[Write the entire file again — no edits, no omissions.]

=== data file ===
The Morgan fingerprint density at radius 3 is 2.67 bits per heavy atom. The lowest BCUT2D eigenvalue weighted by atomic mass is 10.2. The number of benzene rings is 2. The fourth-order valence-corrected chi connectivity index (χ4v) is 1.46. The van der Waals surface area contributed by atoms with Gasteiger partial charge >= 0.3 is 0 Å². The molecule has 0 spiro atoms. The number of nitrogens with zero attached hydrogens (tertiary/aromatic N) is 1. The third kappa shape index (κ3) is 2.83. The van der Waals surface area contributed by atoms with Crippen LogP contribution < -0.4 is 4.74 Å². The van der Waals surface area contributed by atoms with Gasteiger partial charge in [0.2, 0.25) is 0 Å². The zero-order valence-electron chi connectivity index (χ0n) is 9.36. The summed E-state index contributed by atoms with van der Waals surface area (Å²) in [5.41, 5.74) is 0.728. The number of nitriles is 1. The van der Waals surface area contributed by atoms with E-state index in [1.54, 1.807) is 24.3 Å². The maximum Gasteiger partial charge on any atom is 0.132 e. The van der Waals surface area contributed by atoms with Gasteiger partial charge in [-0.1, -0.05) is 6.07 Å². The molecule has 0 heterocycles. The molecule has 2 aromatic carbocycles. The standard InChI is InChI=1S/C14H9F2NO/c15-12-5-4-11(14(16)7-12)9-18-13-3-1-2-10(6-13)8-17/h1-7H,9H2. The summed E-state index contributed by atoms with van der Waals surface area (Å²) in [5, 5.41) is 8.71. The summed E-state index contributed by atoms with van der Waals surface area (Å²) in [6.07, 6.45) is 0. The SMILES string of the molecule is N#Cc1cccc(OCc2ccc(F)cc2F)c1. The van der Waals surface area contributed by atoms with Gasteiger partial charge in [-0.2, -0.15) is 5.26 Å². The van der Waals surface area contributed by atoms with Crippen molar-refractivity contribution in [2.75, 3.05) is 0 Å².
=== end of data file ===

The Morgan fingerprint density at radius 3 is 2.67 bits per heavy atom. The lowest BCUT2D eigenvalue weighted by atomic mass is 10.2. The number of benzene rings is 2. The fourth-order valence-corrected chi connectivity index (χ4v) is 1.46. The van der Waals surface area contributed by atoms with Gasteiger partial charge >= 0.3 is 0 Å². The molecule has 0 spiro atoms. The number of nitrogens with zero attached hydrogens (tertiary/aromatic N) is 1. The third kappa shape index (κ3) is 2.83. The van der Waals surface area contributed by atoms with Crippen LogP contribution < -0.4 is 4.74 Å². The van der Waals surface area contributed by atoms with Gasteiger partial charge in [0.2, 0.25) is 0 Å². The zero-order valence-electron chi connectivity index (χ0n) is 9.36. The summed E-state index contributed by atoms with van der Waals surface area (Å²) in [5.41, 5.74) is 0.728. The number of nitriles is 1. The van der Waals surface area contributed by atoms with E-state index in [1.54, 1.807) is 24.3 Å². The maximum Gasteiger partial charge on any atom is 0.132 e. The van der Waals surface area contributed by atoms with Gasteiger partial charge in [-0.1, -0.05) is 6.07 Å². The molecule has 0 heterocycles. The molecule has 2 aromatic carbocycles. The standard InChI is InChI=1S/C14H9F2NO/c15-12-5-4-11(14(16)7-12)9-18-13-3-1-2-10(6-13)8-17/h1-7H,9H2. The summed E-state index contributed by atoms with van der Waals surface area (Å²) in [5, 5.41) is 8.71. The summed E-state index contributed by atoms with van der Waals surface area (Å²) in [6.07, 6.45) is 0. The SMILES string of the molecule is N#Cc1cccc(OCc2ccc(F)cc2F)c1. The van der Waals surface area contributed by atoms with Gasteiger partial charge in [-0.2, -0.15) is 5.26 Å². The van der Waals surface area contributed by atoms with Crippen molar-refractivity contribution in [2.75, 3.05) is 0 Å².